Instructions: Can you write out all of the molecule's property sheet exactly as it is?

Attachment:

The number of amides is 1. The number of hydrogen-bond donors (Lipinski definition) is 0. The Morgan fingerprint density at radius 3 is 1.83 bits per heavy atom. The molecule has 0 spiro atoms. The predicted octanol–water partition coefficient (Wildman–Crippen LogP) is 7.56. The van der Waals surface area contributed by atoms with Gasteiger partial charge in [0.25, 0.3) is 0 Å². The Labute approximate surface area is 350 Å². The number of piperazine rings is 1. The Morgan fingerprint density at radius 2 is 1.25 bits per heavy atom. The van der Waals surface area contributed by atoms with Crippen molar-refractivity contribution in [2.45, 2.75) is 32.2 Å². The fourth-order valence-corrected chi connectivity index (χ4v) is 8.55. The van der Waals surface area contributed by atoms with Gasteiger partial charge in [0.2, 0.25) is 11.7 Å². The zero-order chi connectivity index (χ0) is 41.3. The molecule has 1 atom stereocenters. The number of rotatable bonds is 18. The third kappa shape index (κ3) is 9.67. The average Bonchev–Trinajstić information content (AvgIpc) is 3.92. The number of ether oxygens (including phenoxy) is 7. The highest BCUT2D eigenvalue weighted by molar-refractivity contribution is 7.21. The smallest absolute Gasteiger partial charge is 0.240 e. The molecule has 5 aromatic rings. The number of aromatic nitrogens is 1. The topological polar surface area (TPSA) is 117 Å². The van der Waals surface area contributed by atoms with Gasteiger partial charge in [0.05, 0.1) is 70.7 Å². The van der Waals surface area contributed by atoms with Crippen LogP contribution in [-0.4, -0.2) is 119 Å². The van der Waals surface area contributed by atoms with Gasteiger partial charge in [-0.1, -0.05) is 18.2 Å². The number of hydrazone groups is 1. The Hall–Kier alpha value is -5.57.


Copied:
The number of amides is 1. The number of hydrogen-bond donors (Lipinski definition) is 0. The Morgan fingerprint density at radius 3 is 1.83 bits per heavy atom. The molecule has 0 spiro atoms. The predicted octanol–water partition coefficient (Wildman–Crippen LogP) is 7.56. The van der Waals surface area contributed by atoms with Gasteiger partial charge in [0.25, 0.3) is 0 Å². The Labute approximate surface area is 350 Å². The number of piperazine rings is 1. The Morgan fingerprint density at radius 2 is 1.25 bits per heavy atom. The van der Waals surface area contributed by atoms with Crippen molar-refractivity contribution in [2.45, 2.75) is 32.2 Å². The fourth-order valence-corrected chi connectivity index (χ4v) is 8.55. The van der Waals surface area contributed by atoms with Gasteiger partial charge in [0.2, 0.25) is 11.7 Å². The zero-order chi connectivity index (χ0) is 41.3. The molecule has 1 atom stereocenters. The number of rotatable bonds is 18. The third kappa shape index (κ3) is 9.67. The average Bonchev–Trinajstić information content (AvgIpc) is 3.92. The number of ether oxygens (including phenoxy) is 7. The highest BCUT2D eigenvalue weighted by molar-refractivity contribution is 7.21. The smallest absolute Gasteiger partial charge is 0.240 e. The molecule has 5 aromatic rings. The number of aromatic nitrogens is 1. The topological polar surface area (TPSA) is 117 Å². The van der Waals surface area contributed by atoms with Gasteiger partial charge in [0.05, 0.1) is 70.7 Å². The van der Waals surface area contributed by atoms with Crippen LogP contribution in [-0.4, -0.2) is 119 Å². The van der Waals surface area contributed by atoms with Gasteiger partial charge in [-0.1, -0.05) is 18.2 Å². The number of hydrazone groups is 1. The Hall–Kier alpha value is -5.57.